In a career that took him from the cotton fields of East Texas to the concert stage at Carnegie Hall and beyond, Lightnin’ Hopkins became one of America’s greatest bluesmen, renowned for songs whose topics effortlessly ranged from his African American roots to space exploration, the Vietnam War, and lesbianism, performed in a unique, eccentric, and spontaneous style of guitar playing that inspired a whole generation of rock guitarists. Hopkins’s music directly and indirectly influenced an amazing range of artists, including Jimi Hendrix, Stevie Ray Vaughan, Miles Davis, John Coltrane, Tom Waits, and Bob Dylan, as well as bands such as the Grateful Dead, Jefferson Airplane, and ZZ Top, with whom Hopkins performed.
Mojo Hand follows Lightin’ Hopkins’s life and music from the acoustic country blues that he began performing in childhood, through the rise of 1950s rock ’n’ roll, which nearly derailed his career, to his reinvention and international success as a pioneer of electric folk blues from the 1960s to the 1980s. The authors draw on 130 vivid oral histories, as well as extensive archival and secondary sources, to provide the fullest account available of the development of Hopkins’s music; his idiosyncratic business practices, such as shunning professional bookers, managers, and publicists; and his durable and indelible influence on modern roots, blues, rock ’n’ roll, singer-songwriter, and folk music. Mojo Hand celebrates the spirit and style, intelligence and wit, and confounding musical mystique of a bluesman who shaped modern American music like no one else.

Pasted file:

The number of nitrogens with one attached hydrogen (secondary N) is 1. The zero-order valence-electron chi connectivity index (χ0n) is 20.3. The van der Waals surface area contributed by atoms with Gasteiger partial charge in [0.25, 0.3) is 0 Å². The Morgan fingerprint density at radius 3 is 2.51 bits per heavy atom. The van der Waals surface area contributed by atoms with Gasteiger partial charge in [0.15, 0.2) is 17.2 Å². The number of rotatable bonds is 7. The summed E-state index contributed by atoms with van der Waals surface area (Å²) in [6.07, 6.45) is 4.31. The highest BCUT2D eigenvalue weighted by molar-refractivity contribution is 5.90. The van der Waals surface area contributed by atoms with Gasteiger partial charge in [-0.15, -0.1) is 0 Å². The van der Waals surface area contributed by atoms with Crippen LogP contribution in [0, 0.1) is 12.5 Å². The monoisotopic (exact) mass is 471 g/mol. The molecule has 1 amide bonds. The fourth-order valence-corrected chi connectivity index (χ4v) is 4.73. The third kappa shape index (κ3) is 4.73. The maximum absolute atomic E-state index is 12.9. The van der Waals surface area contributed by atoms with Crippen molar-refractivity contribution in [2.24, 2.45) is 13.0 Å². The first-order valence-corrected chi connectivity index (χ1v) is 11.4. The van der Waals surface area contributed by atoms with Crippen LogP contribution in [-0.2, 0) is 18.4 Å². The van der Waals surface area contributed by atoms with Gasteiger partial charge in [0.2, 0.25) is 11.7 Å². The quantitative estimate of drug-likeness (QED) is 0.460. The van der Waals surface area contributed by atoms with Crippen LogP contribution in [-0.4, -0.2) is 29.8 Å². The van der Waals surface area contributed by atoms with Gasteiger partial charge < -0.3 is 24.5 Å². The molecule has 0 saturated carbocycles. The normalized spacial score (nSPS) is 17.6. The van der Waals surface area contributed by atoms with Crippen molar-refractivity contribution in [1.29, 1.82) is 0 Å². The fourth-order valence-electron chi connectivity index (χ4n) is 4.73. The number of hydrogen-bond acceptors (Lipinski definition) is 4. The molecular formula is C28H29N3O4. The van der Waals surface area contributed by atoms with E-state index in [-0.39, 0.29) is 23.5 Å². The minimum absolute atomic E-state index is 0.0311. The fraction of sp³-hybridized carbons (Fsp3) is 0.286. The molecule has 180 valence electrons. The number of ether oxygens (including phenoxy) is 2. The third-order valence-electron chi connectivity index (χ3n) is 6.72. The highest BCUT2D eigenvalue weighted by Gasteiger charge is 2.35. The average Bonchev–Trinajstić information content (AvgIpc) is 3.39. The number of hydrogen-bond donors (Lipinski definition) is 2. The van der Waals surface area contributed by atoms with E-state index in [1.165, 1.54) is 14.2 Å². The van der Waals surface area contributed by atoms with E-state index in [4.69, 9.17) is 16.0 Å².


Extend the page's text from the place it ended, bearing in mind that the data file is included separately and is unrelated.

"synopsis" may belong to another edition of this title.
The late Timothy J. O’Brien held a Ph.D. in history from the University of Houston, where he studied African American history, social movements, and labor history. His music journalism appeared in Houston Press, Free Press Houston, and Left of the Dial.
David Ensminger is a writer, drummer, college instructor, folklorist, and digital archivist of punk and vernacular culture. He publishes a monthly column on PopMatters.com. His previous books are Left of the Dial: Conversations with Punk Icons and Visual Vitriol: The Street Art and Subcultures of the Punk and Hardcore Generations.
*Starred Review* Sam “Lightnin’” Hopkins was determined to escape the toil and misery of sharecropping in Jim Crow–era East Texas, and his innate gift for music was the ticket out. He started young, quickly developing his complex, signature style of blues guitar. His ability to play rhythm and lead simultaneously, “unhitched intensity and speed,” and impishly witty lyrics made him “one of the most important bluesmen of the twentieth century,” while his refusal to trust record-industry professionals made for a roller-coaster career. Music journalist O’Brien assiduously combed archives public and private and conducted 130 interviews, then Ensminger stepped in to help after O’Brien became ill with the cancer that took his life. The result is a comprehensively detailed and provocative biography brimming with vivid oral history, in which Hopkins comes into focus as a wry, tough, and prickly man, always sharply dressed and happiest playing in small clubs in his Houston neighborhood, gambling, or fishing, even though he thrilled audiences at Carnegie Hall and around the world. Extensive, anecdotal coverage of gigs and recording sessions is balanced with incisive analysis of racial inequities in American society and the music business, Hopkins’ tremendous influence on white rock musicians, and how his music built “bridges between cultures and people, politics and poetry, humor and humanism.” --Donna Seaman
"About this title" may belong to another edition of this title.
Book Description University of Texas Press 2013-04-01, 2013. Hardcover. Book Condition: New. 1. 029274515X. Bookseller Inventory # 713144
Book Description University of Texas Press, 2013. Hardcover. Book Condition: New. Bookseller Inventory # P11029274515X